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Character building calligraphy proves a hit

Once the preserve of ancient scholars and elites, calligraphy has enjoyed a renaissance in recent years as anxious students seek hangings in ancient Han-Nôm characters which are thought to bring good luck. 

Once the preserve of ancient scholars and elites, calligraphy has enjoyed a renaissance in recent years as anxious students seek hangings in ancient Han-Nôm characters which are thought to bring good luck. 

At last spring is upon us, and for many Vietnamese people, now is the time to conjure fresh wishes, hopes and beliefs.

Joining throngs of festival-goers, 18-year-old Lê Thanh Thúy makes her way through spring drizzles on a Lunar New Year's day to the Street of Calligraphy in Hà Nội in the hope of finding fresh luck.

"Could you make me a piece of calligraphy? I'm going to take university entrance exams this year," asks Thúy in her timid voice. She hopes to commission a work in Han-Nôm (Han Chinese and Vietnamese ideographic characters) from an weary-looking calligrapher perched on the pavement outside the Temple of Literature.

"Well, I'd recommend you have one with đăng khoa as the characters. The words do not only connote passing the exam, but also being successful hereafter," replies Đinh Việt Thành, the calligrapher clad in traditional black long robe.

While making New Year resolutions is the norm for Westerners, Vietnamese people will visit pagodas and markets or ask for a piece of traditional calligraphy as part of their holiday celebrations.

Each person flocking to the Street of Calligraphy - which is temporarily set up in Hà Nội every Lunar New Year and is the only one of its kind - brings along their own secret ambitions or wishes which will only be revealed to the calligraphers so they can paint them into delicate words on a piece of paper.

Sacred skill: Only a small number of old people can write calligraphy in Han-Nôm scripts in Việt Nam today.
Drawing crowds: Vietnamese calligraphy is also attracting foreign visitors.
Different strokes: Young generations of calligraphers opt to write calligraphy in Roman-based scrip, the modern national language.
General wishes are for happiness, wealth, longevity or success, but they are conveyed in a variety of different characters agreed between the customers and calligraphers.

"Asking for a calligraphy piece on a New Year day has spiritual elements to it, like you are searching for a new belief," Thành explains to his young customers before sweeping his brush across the paper to form the first strokes.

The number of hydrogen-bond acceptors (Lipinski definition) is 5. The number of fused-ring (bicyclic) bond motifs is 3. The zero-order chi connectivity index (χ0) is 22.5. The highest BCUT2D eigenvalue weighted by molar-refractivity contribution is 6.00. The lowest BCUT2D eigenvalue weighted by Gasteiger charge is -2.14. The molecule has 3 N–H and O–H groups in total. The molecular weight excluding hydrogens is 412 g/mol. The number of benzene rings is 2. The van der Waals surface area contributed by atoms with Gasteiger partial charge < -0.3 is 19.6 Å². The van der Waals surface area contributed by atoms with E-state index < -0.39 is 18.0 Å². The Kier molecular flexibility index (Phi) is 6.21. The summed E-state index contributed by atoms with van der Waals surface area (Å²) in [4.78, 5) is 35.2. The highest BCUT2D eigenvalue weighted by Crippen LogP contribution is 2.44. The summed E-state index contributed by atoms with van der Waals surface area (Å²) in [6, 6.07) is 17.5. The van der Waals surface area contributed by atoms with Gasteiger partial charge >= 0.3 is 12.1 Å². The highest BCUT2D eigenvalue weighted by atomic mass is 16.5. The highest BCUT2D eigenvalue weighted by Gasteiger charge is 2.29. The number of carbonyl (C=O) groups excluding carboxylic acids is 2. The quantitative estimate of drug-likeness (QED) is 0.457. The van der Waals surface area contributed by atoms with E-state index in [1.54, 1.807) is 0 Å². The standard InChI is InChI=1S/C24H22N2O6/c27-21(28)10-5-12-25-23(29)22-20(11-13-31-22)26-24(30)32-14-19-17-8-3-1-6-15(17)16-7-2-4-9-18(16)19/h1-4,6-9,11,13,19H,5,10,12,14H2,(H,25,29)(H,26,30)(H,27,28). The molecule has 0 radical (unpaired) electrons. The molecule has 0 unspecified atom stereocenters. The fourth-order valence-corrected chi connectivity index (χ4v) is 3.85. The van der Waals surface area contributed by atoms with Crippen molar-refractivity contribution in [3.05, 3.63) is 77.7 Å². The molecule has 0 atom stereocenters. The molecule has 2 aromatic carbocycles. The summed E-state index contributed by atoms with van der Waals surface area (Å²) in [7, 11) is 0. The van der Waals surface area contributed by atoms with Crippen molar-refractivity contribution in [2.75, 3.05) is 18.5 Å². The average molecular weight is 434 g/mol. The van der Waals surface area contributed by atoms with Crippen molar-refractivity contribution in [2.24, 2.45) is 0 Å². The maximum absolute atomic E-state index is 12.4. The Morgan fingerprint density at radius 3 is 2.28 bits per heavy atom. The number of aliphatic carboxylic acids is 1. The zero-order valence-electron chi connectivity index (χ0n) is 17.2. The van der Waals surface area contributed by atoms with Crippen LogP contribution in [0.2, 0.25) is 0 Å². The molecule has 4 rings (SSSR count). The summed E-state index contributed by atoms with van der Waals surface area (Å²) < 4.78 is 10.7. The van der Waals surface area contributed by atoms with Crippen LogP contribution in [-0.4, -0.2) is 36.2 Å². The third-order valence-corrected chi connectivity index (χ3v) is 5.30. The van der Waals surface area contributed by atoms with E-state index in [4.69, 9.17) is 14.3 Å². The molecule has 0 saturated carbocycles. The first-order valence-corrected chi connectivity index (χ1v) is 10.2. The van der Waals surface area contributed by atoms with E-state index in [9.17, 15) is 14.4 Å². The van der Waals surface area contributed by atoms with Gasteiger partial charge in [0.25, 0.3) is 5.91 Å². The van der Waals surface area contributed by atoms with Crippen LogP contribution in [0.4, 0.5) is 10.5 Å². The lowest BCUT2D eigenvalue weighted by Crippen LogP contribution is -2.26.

"If you have belief, plus your own desire, then you'll make it," the 65-year-old continues.

To Thúy and her friends, calligraphers like Thành are their spiritual mascots.

But Thành confides proudly that he and more than one hundred of his peers joining the business on the same street have a more crucial role to play: preserving the traditional culture of calligraphy, which has been dwindling as the ancient language continues to disappear.


Calligraphy has had a long and colourful history in Việt Nam. According to researcher Nguyễn Văn Thanh at the Hà Nội-based Institute of Hán-Nôm Studies, calligraphy is the art of writing characters used in the country at the time when Han Chinese was the main language, and later Nôm characters.

In the past, even when literacy in the old ideographic writing systems of Việt Nam was restricted to scholars and elites, calligraphy played an important part in Vietnamese life.

On special occasions, such as welcoming a new baby, celebrating an old birthday or the Lunar New Year, people would ask the village teacher or Confucian scholar to make them a calligraphy piece, which could be poetry, folk sayings or even single words in the hope that they would bring luck.

Ideographic scripts lost their historical role in Vietnamese culture at the dawn of the 20th century (when the country gained independence in 1945) as the nation shifted to using the romanised script Quốc Ngữ, which remains popular to this day.

Calligraphy written in the old language, henceforth, lost its place in people's lives, and only returned around two decades ago during the Lunar New Year, says researcher Thanh.

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However, both researchers and calligraphers shared the same view that commissioning calligraphy has become a trend due to popularity among an increasingly large crowd, rather due to any yearning for the deep meaning conveyed in each character.

"Calligraphy embodies not only the beauty of writing, but the special educational values," says Thanh.

"For instance, a majority of young people flock to the Temple of Literature to ask for the word Học Giỏi (Studying Well), but Ham Học (Thirsty for Studying) should be advisable, since when they are thirsty for study, they will study well," he adds.